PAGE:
I am mesmerised by him. The way he looks around and surveys his surroundings brings a smile to my face. He is at peace in his home. His home, in which he has lived for decades, is his familiar. His little legs move slowly forward, dragging his bulky shell along one step at a time. He ambles over to investigate this friendly giant, now sitting on the grass with him. Touching my leg with his head, he looks up at me. I know what he loves. I come bearing gifts. One by one, he munches on delicious strawberry tops and juicy dandelion heads. He is slow and elegant and lovely.
As he continues to feast, I watch and wonder about how fast everything seems to be spinning in the world. We text as we walk, work as we fly, and eat on the run. At times, it's easy to feel lost and overwhelmed by our gigantic juggling act. We all have hopes and dreams and places to be. But as much as we push forward and strive to achieve, sometimes we just need to stop for a moment and take stock. A little time to simply breathe and be. Comfortable in our own shell.
And once we slow down just enough to look around, we might just realise we are closer to our dreams than we thought.

Sunday, 11 May 2014

Freckle



There is a freckle. It lives on the inside of my middle finger, right hand. It has been there for as long as I can remember and I don't even know the first time I became aware of it.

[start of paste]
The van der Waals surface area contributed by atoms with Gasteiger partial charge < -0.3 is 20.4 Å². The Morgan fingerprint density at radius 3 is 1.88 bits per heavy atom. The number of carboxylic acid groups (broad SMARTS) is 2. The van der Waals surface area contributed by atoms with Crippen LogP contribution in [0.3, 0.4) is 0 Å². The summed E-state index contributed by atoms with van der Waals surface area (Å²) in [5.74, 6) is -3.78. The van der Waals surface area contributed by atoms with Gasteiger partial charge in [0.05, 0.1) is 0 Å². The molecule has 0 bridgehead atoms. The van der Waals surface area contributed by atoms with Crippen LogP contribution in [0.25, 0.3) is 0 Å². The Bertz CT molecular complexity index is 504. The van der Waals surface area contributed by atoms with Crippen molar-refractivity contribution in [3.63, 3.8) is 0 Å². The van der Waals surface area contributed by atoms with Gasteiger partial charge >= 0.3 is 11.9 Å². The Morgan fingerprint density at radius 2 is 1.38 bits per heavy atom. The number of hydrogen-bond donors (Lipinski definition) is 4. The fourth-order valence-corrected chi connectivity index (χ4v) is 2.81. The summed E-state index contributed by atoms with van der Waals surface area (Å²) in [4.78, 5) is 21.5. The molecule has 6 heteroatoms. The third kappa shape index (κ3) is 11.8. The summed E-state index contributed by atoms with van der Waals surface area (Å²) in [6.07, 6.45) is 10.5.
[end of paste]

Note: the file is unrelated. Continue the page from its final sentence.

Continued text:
Despite being there for all to see, I'm pretty sure there's no one on this planet who knew about its existence. Even those who have been intimately close with me probably won't have noticed it at all.
But it's there.
It has been with me every step of the way. It was there the morning I jumped off the train and landed in London. There the first time I took off into the sky. There the day I fell in love and there the night my heart was broken. It has seen me across vast oceans and sprawling continents, through burning sun and pouring rain. It has listened to me laugh and cry and sing and scream. Felt grains of warm sand trickle over it and the petals of a red rose rest on it.